Pumping at work is a strange concept.  One minute you’re on a conference call discussing a high spend account, the next minute you’re topless in that little room next the office of the big shot in IT.  The last thing you want to worry about is someone walking in on you.  So  yeah, having a locking door is pretty much the greatest thing ever and my heart goes out to the dedicated moms who continue to pump without the “amenities” I have.

After a while, my milk production slowed even more- to the point that she is only getting a bottle of breast milk every day- everything else is formula.  I’m not sure what caused the drop.  Yes, I’m pumping a lot at work instead of nursing, but I was doing a lot of pumping while I was still on maternity leave too.  I try to nurse in the evenings and on the weekends.  I’m drinking teas with Fenugreek, an herb that stimulates milk production.  I chug water.  I eat oatmeal  every day (another thing thought to increase production).  In a week of desperation, I stuffed my face with pretty much every calorie I could get my hands on (breast feeding moms actually need more calories than a pregnant mom, and add in several workouts a week, I’m sure I need a ton of calories to compensate).  Nothing seemed to help and in one of what has turned out to be many moments of frustration during this process, I told JD that I wasn’t sure it was worth the hassle of hauling my pump back and forth every day, and taking time to pump 3-4 times a day on top of the nursing sessions I could fit in.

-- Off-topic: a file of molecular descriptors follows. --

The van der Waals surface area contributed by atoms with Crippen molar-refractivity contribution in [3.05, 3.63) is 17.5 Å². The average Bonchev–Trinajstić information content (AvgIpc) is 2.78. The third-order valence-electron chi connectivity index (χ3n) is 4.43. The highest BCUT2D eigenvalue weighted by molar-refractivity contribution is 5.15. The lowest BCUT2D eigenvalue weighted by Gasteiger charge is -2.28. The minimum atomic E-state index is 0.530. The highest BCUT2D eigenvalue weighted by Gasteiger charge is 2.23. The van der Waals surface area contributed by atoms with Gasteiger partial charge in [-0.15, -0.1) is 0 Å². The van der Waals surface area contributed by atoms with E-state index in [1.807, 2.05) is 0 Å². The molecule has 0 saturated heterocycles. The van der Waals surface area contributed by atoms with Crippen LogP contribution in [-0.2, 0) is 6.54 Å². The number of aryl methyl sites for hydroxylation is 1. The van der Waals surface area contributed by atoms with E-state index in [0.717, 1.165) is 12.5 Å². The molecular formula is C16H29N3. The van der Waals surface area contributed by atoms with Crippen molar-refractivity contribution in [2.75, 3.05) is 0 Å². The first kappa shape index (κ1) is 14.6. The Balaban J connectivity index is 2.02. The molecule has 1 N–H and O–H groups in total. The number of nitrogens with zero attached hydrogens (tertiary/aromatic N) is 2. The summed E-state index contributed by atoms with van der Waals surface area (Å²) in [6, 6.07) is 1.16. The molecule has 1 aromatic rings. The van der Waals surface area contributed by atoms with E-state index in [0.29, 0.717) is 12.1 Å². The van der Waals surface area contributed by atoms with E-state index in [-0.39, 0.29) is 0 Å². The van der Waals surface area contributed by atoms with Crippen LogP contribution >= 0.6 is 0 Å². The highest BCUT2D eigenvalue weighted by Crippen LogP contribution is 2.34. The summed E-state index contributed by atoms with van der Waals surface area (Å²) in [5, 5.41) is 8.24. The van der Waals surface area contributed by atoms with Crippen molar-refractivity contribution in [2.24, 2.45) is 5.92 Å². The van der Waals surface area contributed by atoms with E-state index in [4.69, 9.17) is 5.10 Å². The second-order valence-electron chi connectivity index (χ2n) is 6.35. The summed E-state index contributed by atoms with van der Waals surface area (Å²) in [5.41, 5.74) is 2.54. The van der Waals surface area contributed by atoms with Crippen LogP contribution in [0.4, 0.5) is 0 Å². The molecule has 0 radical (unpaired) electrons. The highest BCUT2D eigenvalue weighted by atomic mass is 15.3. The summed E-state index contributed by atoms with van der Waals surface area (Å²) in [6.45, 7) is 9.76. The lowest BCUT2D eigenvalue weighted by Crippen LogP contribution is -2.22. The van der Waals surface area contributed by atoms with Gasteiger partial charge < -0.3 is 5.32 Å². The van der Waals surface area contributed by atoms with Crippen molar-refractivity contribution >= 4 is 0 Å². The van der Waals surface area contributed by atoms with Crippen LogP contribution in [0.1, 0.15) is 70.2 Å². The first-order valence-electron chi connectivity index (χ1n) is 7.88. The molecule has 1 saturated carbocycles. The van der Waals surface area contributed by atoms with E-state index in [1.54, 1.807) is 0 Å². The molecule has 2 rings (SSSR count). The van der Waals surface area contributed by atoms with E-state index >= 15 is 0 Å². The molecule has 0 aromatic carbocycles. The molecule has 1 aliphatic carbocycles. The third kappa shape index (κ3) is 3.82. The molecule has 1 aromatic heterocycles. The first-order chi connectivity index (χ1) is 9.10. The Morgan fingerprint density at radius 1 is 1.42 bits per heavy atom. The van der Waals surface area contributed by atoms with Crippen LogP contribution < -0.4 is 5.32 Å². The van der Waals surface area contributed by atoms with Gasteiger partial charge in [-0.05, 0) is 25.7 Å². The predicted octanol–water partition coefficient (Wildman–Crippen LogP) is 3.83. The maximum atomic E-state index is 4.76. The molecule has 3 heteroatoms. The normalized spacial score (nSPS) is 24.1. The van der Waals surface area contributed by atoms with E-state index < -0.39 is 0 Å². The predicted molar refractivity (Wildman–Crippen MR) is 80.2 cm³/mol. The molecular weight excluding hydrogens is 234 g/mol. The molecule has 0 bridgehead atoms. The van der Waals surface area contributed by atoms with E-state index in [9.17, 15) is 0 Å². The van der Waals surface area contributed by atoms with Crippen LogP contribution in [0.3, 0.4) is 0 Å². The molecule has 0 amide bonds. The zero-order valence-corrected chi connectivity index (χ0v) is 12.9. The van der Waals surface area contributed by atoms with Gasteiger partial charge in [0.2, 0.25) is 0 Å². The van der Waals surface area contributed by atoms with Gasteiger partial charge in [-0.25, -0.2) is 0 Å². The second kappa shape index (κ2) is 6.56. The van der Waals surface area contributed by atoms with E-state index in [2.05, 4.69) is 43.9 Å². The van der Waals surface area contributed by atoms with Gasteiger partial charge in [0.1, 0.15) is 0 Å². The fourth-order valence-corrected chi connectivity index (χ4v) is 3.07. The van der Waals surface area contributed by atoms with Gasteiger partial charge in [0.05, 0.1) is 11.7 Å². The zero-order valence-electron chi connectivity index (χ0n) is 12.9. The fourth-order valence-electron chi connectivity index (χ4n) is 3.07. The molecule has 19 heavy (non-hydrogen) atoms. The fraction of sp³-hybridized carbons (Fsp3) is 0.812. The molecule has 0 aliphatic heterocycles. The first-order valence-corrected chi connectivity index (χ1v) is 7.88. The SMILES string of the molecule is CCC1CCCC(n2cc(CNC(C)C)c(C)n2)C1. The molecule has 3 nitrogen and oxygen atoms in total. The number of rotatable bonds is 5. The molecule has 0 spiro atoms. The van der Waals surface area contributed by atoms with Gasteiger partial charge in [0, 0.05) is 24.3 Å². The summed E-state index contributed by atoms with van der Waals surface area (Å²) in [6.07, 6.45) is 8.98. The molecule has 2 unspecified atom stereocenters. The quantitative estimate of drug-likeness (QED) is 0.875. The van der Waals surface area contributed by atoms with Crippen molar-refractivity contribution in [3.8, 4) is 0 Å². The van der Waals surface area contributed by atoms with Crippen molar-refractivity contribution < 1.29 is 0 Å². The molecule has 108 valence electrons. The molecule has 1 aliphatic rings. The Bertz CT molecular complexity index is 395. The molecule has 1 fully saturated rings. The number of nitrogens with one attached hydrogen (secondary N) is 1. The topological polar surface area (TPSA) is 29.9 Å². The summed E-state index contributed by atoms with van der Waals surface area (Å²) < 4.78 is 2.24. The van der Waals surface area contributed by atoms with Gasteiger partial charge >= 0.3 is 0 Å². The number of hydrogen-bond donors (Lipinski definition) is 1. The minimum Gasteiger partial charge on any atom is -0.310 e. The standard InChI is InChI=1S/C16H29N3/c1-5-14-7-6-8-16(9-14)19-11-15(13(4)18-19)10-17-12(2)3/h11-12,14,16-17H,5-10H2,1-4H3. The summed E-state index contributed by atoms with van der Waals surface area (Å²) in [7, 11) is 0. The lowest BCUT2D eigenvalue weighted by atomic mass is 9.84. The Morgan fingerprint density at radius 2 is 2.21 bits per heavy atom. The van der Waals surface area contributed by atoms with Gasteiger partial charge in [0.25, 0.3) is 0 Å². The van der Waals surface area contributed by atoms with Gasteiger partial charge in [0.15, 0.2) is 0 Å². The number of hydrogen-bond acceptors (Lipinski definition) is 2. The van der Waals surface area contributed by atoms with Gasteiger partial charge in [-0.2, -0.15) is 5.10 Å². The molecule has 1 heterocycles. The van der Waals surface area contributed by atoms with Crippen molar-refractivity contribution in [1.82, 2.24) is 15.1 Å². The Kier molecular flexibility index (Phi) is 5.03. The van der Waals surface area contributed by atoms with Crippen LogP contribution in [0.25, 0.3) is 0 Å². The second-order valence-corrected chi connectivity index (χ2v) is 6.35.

I’m disappointed that there isn’t more information out there for mamas like me.  Most education seems to center around the “all or nothing” approach like “most moms don’t have a problem with their production” and “formula is fine, but breast milk is better.”  I did a little digging, and from what I’m reading, even if she was only getting an ounce of milk a day, she would still be benefiting from the immunities (actually, it’s thought that mamas with less milk might actually have a higher concentration of immunities in their milk).  I found forums with posts from moms like me who were doing a lot of supplementing and struggling to keep their production up.  I realized that I am not alone and felt empowered in the knowledge that all the effort it requires to get her that 1 bottle a day is still benefiting her enough that it’s all worth it.  

I have a renewed determination to do this.